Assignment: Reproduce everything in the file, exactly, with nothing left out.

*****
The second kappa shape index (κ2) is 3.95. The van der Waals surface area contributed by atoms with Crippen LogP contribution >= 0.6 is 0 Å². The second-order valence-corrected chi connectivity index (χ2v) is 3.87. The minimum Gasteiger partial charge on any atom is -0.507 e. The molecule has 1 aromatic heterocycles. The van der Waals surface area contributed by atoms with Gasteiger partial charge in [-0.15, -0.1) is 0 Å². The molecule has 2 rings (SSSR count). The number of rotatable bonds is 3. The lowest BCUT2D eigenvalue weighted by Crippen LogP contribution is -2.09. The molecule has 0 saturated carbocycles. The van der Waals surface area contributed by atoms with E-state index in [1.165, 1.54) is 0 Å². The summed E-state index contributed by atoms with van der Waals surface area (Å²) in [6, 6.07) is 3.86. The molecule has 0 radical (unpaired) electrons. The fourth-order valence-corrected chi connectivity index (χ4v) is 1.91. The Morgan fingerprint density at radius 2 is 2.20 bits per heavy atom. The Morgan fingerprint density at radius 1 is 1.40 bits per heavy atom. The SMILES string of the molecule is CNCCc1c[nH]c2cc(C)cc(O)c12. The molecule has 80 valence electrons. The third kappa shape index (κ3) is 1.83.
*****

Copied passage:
The second kappa shape index (κ2) is 3.95. The van der Waals surface area contributed by atoms with Crippen LogP contribution >= 0.6 is 0 Å². The second-order valence-corrected chi connectivity index (χ2v) is 3.87. The minimum Gasteiger partial charge on any atom is -0.507 e. The molecule has 1 aromatic heterocycles. The van der Waals surface area contributed by atoms with Gasteiger partial charge in [-0.15, -0.1) is 0 Å². The molecule has 2 rings (SSSR count). The number of rotatable bonds is 3. The lowest BCUT2D eigenvalue weighted by Crippen LogP contribution is -2.09. The molecule has 0 saturated carbocycles. The van der Waals surface area contributed by atoms with E-state index in [1.165, 1.54) is 0 Å². The summed E-state index contributed by atoms with van der Waals surface area (Å²) in [6, 6.07) is 3.86. The molecule has 0 radical (unpaired) electrons. The fourth-order valence-corrected chi connectivity index (χ4v) is 1.91. The Morgan fingerprint density at radius 2 is 2.20 bits per heavy atom. The Morgan fingerprint density at radius 1 is 1.40 bits per heavy atom. The SMILES string of the molecule is CNCCc1c[nH]c2cc(C)cc(O)c12. The molecule has 80 valence electrons. The third kappa shape index (κ3) is 1.83.